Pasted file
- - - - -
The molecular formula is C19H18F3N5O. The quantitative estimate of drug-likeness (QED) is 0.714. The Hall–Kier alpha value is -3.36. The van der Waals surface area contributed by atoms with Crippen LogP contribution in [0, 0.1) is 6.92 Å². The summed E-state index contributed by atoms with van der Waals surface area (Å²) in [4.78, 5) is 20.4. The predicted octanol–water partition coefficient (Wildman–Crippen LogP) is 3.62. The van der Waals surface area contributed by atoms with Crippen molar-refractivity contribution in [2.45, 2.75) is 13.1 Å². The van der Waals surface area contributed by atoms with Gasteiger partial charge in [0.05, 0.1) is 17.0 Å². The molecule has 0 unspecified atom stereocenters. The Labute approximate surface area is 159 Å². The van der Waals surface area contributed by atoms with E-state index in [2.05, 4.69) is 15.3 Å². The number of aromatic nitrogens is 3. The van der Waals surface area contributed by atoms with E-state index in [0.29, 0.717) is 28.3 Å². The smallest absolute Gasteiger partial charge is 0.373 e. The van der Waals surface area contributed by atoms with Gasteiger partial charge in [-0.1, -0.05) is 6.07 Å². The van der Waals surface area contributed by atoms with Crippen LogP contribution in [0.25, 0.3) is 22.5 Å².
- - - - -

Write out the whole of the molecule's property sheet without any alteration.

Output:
The molecular formula is C19H18F3N5O. The quantitative estimate of drug-likeness (QED) is 0.714. The Hall–Kier alpha value is -3.36. The van der Waals surface area contributed by atoms with Crippen LogP contribution in [0, 0.1) is 6.92 Å². The summed E-state index contributed by atoms with van der Waals surface area (Å²) in [4.78, 5) is 20.4. The predicted octanol–water partition coefficient (Wildman–Crippen LogP) is 3.62. The van der Waals surface area contributed by atoms with Crippen molar-refractivity contribution in [2.45, 2.75) is 13.1 Å². The van der Waals surface area contributed by atoms with Gasteiger partial charge in [0.05, 0.1) is 17.0 Å². The molecule has 0 unspecified atom stereocenters. The Labute approximate surface area is 159 Å². The van der Waals surface area contributed by atoms with E-state index in [2.05, 4.69) is 15.3 Å². The number of aromatic nitrogens is 3. The van der Waals surface area contributed by atoms with E-state index in [0.29, 0.717) is 28.3 Å². The smallest absolute Gasteiger partial charge is 0.373 e. The van der Waals surface area contributed by atoms with Gasteiger partial charge in [-0.1, -0.05) is 6.07 Å². The van der Waals surface area contributed by atoms with Crippen LogP contribution in [0.25, 0.3) is 22.5 Å².